Increasing Financial Inclusion in the Muslim World
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Low utilization of household credit in developing countries may be partially due to religious considerations. In a randomized marketing experiment in Jordan, this paper estimates the effect of sharia-compliant loan features on demand for credit. To comply with Islamic law, the sharia-compliant product uses a bank fee rather than an interest payment structure, while keeping the rest of the product features very similar. Sharia-compliance increased the application rate for loans from 18 percent to 22 percent, an increase in demand that is equivalent to a 10 percent decrease in interest rates.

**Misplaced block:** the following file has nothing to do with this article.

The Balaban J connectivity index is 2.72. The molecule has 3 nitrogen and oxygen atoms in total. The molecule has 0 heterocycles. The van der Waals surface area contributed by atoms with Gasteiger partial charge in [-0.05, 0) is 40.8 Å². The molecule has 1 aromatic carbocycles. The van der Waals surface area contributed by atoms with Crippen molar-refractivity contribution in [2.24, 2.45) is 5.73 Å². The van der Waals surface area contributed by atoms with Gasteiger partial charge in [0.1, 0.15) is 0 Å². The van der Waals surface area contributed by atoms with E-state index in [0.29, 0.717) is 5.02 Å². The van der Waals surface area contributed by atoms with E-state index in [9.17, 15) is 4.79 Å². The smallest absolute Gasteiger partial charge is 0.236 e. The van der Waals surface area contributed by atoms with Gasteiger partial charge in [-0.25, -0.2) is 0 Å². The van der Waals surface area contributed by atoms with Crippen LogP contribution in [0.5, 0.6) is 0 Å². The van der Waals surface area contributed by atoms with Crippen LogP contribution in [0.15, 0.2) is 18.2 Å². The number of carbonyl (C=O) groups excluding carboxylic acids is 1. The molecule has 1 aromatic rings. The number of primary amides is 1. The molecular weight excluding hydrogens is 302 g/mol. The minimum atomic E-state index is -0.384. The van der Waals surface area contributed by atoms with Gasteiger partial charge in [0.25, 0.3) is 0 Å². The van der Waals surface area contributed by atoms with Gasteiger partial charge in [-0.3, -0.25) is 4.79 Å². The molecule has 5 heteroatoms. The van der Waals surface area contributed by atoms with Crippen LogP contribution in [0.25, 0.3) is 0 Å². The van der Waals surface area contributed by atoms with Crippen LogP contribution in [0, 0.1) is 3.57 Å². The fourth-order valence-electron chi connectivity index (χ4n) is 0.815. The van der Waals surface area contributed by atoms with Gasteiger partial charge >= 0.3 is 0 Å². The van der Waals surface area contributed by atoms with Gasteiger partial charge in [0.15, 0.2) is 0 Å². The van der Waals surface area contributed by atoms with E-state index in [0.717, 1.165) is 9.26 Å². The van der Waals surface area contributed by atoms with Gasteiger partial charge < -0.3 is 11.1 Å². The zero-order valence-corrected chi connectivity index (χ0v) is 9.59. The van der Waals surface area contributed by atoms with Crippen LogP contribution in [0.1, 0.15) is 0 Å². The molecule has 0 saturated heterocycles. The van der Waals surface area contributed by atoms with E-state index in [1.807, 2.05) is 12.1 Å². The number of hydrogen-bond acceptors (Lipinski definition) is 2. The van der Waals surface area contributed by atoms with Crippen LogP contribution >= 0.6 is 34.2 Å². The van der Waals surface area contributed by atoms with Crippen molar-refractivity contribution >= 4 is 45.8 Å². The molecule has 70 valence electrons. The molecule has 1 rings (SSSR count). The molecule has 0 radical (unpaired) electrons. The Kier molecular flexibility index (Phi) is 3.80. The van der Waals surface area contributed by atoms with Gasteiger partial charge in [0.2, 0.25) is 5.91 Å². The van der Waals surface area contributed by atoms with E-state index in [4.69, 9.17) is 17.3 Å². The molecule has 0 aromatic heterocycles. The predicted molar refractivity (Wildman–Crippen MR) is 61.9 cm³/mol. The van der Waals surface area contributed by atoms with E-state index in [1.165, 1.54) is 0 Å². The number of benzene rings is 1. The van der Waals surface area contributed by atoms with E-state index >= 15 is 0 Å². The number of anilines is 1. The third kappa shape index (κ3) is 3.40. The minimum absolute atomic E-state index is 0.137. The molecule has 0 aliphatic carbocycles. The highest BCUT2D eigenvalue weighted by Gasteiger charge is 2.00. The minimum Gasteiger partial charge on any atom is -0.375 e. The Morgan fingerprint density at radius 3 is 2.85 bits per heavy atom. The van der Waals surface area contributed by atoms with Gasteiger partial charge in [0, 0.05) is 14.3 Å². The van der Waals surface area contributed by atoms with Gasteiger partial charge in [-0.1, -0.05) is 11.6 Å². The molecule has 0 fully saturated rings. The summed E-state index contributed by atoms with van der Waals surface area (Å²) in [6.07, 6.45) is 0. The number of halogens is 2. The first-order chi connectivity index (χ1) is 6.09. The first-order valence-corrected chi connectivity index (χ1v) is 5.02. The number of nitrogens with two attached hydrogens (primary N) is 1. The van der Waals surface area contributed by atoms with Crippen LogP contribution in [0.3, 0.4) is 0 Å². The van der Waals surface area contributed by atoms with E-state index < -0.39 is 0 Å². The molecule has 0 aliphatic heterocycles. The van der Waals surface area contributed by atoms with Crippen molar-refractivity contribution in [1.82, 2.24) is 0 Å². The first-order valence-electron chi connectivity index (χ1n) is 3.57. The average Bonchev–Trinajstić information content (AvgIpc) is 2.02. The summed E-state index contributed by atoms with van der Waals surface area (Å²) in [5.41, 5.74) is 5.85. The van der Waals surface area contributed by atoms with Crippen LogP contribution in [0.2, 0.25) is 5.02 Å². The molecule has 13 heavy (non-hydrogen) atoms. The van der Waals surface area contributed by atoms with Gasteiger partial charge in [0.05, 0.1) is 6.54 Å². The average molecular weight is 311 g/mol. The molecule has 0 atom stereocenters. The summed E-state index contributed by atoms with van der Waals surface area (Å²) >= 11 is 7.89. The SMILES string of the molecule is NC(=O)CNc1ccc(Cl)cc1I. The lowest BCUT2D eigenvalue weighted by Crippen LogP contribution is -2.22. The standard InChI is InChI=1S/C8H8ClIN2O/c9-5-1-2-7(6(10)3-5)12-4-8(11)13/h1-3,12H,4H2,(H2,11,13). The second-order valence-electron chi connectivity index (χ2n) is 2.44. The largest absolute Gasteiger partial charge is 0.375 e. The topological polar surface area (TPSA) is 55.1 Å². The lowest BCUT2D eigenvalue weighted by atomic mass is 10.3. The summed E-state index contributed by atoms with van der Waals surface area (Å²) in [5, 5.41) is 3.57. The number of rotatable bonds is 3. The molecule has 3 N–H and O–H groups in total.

This study also randomly varied the price of the sharia-compliant loan and finds that less religious individuals are twice as elastic with respect to price as the more religious. By comparing reasons for refusal across treatment groups, this paper estimates that survey measures that try to assess the importance of religious objections to conventional credit overestimate the importance of this type of objection by a third.
|Author||Dean Karlan, Adam Osman, Nour Shammout|
|Year of Publication||2020|
|Publisher||The World Bank Group|
|Number of Pages||44|
|Region / Country||Global /|
|Primary Language||English (en)|